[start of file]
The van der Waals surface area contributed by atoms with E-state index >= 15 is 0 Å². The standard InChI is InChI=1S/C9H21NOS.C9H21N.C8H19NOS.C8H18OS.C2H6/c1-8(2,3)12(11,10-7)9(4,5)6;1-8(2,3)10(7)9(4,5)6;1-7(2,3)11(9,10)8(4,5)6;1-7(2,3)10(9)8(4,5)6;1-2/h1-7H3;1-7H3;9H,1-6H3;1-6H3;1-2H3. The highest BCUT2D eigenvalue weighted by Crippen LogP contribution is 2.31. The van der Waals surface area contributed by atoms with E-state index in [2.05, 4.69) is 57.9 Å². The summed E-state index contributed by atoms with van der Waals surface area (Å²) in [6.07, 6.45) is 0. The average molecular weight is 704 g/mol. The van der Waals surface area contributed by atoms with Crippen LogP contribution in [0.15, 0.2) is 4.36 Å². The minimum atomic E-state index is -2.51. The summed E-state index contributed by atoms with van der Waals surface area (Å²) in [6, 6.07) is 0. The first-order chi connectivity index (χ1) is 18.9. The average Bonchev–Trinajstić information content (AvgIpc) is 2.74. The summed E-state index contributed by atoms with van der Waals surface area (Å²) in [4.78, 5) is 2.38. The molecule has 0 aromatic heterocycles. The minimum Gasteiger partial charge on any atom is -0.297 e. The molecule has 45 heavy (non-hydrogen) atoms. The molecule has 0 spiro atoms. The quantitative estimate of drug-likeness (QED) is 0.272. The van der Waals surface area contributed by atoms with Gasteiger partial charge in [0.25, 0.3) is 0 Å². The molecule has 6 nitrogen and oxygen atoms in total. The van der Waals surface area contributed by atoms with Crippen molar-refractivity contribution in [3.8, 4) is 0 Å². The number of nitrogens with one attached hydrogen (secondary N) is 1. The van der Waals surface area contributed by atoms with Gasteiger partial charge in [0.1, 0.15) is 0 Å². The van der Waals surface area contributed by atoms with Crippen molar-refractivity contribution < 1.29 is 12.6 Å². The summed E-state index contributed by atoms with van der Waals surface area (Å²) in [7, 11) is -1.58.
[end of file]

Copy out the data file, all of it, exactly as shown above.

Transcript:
The van der Waals surface area contributed by atoms with E-state index >= 15 is 0 Å². The standard InChI is InChI=1S/C9H21NOS.C9H21N.C8H19NOS.C8H18OS.C2H6/c1-8(2,3)12(11,10-7)9(4,5)6;1-8(2,3)10(7)9(4,5)6;1-7(2,3)11(9,10)8(4,5)6;1-7(2,3)10(9)8(4,5)6;1-2/h1-7H3;1-7H3;9H,1-6H3;1-6H3;1-2H3. The highest BCUT2D eigenvalue weighted by Crippen LogP contribution is 2.31. The van der Waals surface area contributed by atoms with E-state index in [2.05, 4.69) is 57.9 Å². The summed E-state index contributed by atoms with van der Waals surface area (Å²) in [6.07, 6.45) is 0. The average molecular weight is 704 g/mol. The van der Waals surface area contributed by atoms with Crippen LogP contribution in [0.15, 0.2) is 4.36 Å². The minimum atomic E-state index is -2.51. The summed E-state index contributed by atoms with van der Waals surface area (Å²) in [6, 6.07) is 0. The first-order chi connectivity index (χ1) is 18.9. The average Bonchev–Trinajstić information content (AvgIpc) is 2.74. The summed E-state index contributed by atoms with van der Waals surface area (Å²) in [4.78, 5) is 2.38. The molecule has 0 aromatic heterocycles. The minimum Gasteiger partial charge on any atom is -0.297 e. The molecule has 45 heavy (non-hydrogen) atoms. The molecule has 0 spiro atoms. The quantitative estimate of drug-likeness (QED) is 0.272. The van der Waals surface area contributed by atoms with Gasteiger partial charge in [0.25, 0.3) is 0 Å². The molecule has 6 nitrogen and oxygen atoms in total. The van der Waals surface area contributed by atoms with Crippen molar-refractivity contribution in [3.8, 4) is 0 Å². The number of nitrogens with one attached hydrogen (secondary N) is 1. The van der Waals surface area contributed by atoms with Gasteiger partial charge in [0.1, 0.15) is 0 Å². The van der Waals surface area contributed by atoms with Crippen molar-refractivity contribution < 1.29 is 12.6 Å². The summed E-state index contributed by atoms with van der Waals surface area (Å²) in [7, 11) is -1.58.